Pan-democratic lawmakers slammed the government for “intentionally” playing down public demand for public nomination of the chief executive candidates in its report on electoral reform, RTHK reported on Tuesday.
The report submitted by Chief Secretary Carrie Lam Cheng Yuet-ngor to the Legislative Council only mentioned “quite a number” or “some” were calling for public nomination, without saying that over 700,000 people took part in Occupy Central’s unofficial referendum on the issue and more than half a million people joined the July 1 march, lawmaker Joseph Lee was quoted as saying.
Lee also suggested that the nominating right, election right and right to stand for election should all be respected, while the functional constituencies of the Legislative Council should be scrapped, the report said.
Responding to Lee’s remarks, Lam said the report has also included the call for popular nomination after the consultation wrapped up on May 3. There are different ways to handle nominating right, election right and right to stand for election in different regions, and it’s “feasible” to remove unreasonable limits for the right to stand for election, she added.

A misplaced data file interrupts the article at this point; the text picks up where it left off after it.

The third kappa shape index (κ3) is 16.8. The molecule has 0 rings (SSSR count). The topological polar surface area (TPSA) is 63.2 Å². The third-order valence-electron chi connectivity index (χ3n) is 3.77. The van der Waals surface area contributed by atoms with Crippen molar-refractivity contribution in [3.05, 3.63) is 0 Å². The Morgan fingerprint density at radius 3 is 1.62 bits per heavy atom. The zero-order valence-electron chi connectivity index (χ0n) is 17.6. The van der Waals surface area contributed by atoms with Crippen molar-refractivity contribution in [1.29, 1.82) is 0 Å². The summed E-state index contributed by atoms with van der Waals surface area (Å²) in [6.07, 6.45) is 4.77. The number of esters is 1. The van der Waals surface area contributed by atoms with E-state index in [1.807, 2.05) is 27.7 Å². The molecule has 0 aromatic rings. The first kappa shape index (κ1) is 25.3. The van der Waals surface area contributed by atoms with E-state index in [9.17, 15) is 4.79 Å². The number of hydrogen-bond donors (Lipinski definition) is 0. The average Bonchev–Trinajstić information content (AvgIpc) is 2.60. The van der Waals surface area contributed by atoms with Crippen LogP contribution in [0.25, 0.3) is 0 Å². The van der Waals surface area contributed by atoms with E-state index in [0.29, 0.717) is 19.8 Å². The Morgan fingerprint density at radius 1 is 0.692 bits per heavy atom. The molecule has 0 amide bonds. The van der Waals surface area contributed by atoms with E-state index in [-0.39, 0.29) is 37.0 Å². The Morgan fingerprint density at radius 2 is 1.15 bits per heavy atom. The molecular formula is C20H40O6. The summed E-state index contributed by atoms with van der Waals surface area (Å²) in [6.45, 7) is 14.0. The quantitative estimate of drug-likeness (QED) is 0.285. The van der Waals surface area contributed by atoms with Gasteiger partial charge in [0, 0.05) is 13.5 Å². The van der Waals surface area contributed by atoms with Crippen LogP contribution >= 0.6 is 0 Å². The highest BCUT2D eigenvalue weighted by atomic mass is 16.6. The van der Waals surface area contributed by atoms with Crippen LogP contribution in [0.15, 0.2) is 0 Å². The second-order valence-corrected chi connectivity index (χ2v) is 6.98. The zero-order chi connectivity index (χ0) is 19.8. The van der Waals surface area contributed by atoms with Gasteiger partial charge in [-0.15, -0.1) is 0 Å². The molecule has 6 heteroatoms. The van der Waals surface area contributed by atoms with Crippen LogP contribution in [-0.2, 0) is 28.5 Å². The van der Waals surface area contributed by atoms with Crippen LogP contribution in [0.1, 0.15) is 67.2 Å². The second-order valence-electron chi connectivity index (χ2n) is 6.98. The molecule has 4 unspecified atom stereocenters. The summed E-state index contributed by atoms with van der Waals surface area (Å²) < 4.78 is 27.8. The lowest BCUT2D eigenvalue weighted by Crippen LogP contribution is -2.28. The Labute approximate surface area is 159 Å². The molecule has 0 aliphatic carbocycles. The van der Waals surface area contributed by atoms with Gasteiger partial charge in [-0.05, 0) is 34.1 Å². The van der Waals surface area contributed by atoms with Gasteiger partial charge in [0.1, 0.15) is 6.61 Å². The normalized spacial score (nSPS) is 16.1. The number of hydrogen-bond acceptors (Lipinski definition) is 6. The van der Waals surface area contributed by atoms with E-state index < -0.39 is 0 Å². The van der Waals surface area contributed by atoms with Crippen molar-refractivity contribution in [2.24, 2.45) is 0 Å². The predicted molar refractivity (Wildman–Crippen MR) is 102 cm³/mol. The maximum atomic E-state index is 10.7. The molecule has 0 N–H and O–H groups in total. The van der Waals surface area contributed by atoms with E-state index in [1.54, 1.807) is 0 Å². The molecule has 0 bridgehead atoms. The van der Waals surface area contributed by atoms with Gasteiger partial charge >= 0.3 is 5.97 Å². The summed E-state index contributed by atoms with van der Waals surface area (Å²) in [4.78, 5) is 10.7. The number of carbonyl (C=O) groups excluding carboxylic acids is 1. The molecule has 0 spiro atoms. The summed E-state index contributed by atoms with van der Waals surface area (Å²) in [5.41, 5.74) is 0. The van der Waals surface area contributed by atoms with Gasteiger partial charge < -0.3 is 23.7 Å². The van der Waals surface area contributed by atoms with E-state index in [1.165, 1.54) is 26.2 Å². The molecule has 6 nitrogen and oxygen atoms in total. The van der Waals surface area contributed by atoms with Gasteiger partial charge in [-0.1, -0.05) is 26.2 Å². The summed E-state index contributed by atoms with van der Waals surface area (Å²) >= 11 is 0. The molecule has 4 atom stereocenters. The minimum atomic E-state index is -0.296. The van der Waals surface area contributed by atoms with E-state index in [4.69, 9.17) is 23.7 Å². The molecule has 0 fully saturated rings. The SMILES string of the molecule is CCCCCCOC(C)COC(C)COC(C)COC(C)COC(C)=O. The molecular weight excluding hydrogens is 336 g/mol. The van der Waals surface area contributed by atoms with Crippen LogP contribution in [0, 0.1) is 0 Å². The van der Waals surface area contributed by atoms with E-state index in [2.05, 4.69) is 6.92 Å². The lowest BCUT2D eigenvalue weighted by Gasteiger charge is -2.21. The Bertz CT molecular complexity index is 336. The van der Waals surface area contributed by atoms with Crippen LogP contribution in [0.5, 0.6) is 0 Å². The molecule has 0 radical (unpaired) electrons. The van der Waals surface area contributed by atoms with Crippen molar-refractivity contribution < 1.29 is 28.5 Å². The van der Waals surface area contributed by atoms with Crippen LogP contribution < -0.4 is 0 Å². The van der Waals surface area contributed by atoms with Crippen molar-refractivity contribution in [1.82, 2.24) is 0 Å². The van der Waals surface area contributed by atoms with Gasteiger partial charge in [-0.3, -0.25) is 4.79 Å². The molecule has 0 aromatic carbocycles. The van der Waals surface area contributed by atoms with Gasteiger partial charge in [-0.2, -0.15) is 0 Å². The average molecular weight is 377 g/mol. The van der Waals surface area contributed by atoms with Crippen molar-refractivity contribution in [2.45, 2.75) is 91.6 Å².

Leung Yiu-chung, a member of the pro-labor Neighbourhood Workers Service Centre, said the government report ignored some views, particularly the demand by the pan-democratic camp for popular nomination.
Ivan Choy Chi-keung, a lecturer at the Chinese University of Hong Kong, said the report has indicated “limited room” for popular or party nomination, while underlining that the future leader must love Hong Kong and the country.
Therefore, the report might prompt some student groups to launch Occupy Central before the National People’s Congress makes a final decision, Choy added.
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